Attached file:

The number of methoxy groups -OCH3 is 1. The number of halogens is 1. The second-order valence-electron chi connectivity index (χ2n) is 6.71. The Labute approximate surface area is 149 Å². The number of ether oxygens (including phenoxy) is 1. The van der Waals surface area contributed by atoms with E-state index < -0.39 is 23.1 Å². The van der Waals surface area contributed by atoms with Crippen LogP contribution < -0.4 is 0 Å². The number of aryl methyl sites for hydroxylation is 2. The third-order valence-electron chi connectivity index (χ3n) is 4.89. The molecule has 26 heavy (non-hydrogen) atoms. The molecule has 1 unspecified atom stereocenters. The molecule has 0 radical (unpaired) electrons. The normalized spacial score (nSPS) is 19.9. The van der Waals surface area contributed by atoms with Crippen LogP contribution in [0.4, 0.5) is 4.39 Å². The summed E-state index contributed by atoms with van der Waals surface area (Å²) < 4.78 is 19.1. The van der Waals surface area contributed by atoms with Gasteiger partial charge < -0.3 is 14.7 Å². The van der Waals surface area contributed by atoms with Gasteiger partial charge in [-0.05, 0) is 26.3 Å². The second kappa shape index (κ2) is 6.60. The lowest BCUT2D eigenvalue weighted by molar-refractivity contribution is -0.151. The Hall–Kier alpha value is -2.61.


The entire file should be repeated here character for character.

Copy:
The number of methoxy groups -OCH3 is 1. The number of halogens is 1. The second-order valence-electron chi connectivity index (χ2n) is 6.71. The Labute approximate surface area is 149 Å². The number of ether oxygens (including phenoxy) is 1. The van der Waals surface area contributed by atoms with E-state index < -0.39 is 23.1 Å². The van der Waals surface area contributed by atoms with Crippen LogP contribution < -0.4 is 0 Å². The number of aryl methyl sites for hydroxylation is 2. The third-order valence-electron chi connectivity index (χ3n) is 4.89. The molecule has 26 heavy (non-hydrogen) atoms. The molecule has 1 unspecified atom stereocenters. The molecule has 0 radical (unpaired) electrons. The normalized spacial score (nSPS) is 19.9. The van der Waals surface area contributed by atoms with Crippen LogP contribution in [0.4, 0.5) is 4.39 Å². The summed E-state index contributed by atoms with van der Waals surface area (Å²) < 4.78 is 19.1. The van der Waals surface area contributed by atoms with Gasteiger partial charge < -0.3 is 14.7 Å². The van der Waals surface area contributed by atoms with Gasteiger partial charge in [-0.05, 0) is 26.3 Å². The second kappa shape index (κ2) is 6.60. The lowest BCUT2D eigenvalue weighted by molar-refractivity contribution is -0.151. The Hall–Kier alpha value is -2.61.